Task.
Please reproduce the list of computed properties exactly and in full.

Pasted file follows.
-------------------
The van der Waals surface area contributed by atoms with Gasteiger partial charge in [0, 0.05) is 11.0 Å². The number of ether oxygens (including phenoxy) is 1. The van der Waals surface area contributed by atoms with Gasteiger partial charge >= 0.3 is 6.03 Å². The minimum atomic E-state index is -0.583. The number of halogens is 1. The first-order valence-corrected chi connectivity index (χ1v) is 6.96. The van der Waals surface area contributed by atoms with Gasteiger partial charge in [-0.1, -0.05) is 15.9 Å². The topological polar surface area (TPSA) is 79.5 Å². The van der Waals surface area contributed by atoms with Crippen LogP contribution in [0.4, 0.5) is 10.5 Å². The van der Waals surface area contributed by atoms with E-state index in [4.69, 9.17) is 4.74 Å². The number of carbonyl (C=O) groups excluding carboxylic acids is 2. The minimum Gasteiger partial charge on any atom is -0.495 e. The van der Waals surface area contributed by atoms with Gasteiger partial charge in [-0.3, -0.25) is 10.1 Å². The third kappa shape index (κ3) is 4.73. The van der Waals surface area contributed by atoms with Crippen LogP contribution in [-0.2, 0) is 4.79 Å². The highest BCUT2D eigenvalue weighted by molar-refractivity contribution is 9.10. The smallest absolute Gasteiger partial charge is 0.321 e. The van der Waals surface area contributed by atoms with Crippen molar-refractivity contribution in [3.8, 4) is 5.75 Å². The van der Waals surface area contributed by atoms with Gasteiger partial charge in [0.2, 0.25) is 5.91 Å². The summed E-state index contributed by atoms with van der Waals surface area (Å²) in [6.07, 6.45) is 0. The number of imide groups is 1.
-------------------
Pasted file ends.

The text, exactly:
The van der Waals surface area contributed by atoms with Gasteiger partial charge in [0, 0.05) is 11.0 Å². The number of ether oxygens (including phenoxy) is 1. The van der Waals surface area contributed by atoms with Gasteiger partial charge >= 0.3 is 6.03 Å². The minimum atomic E-state index is -0.583. The number of halogens is 1. The first-order valence-corrected chi connectivity index (χ1v) is 6.96. The van der Waals surface area contributed by atoms with Gasteiger partial charge in [-0.1, -0.05) is 15.9 Å². The topological polar surface area (TPSA) is 79.5 Å². The van der Waals surface area contributed by atoms with Crippen LogP contribution in [0.4, 0.5) is 10.5 Å². The van der Waals surface area contributed by atoms with E-state index in [4.69, 9.17) is 4.74 Å². The number of carbonyl (C=O) groups excluding carboxylic acids is 2. The minimum Gasteiger partial charge on any atom is -0.495 e. The van der Waals surface area contributed by atoms with Gasteiger partial charge in [-0.3, -0.25) is 10.1 Å². The third kappa shape index (κ3) is 4.73. The van der Waals surface area contributed by atoms with Crippen LogP contribution in [-0.2, 0) is 4.79 Å². The highest BCUT2D eigenvalue weighted by molar-refractivity contribution is 9.10. The smallest absolute Gasteiger partial charge is 0.321 e. The van der Waals surface area contributed by atoms with Crippen molar-refractivity contribution in [3.8, 4) is 5.75 Å². The van der Waals surface area contributed by atoms with Gasteiger partial charge in [0.2, 0.25) is 5.91 Å². The summed E-state index contributed by atoms with van der Waals surface area (Å²) in [6.07, 6.45) is 0. The number of imide groups is 1.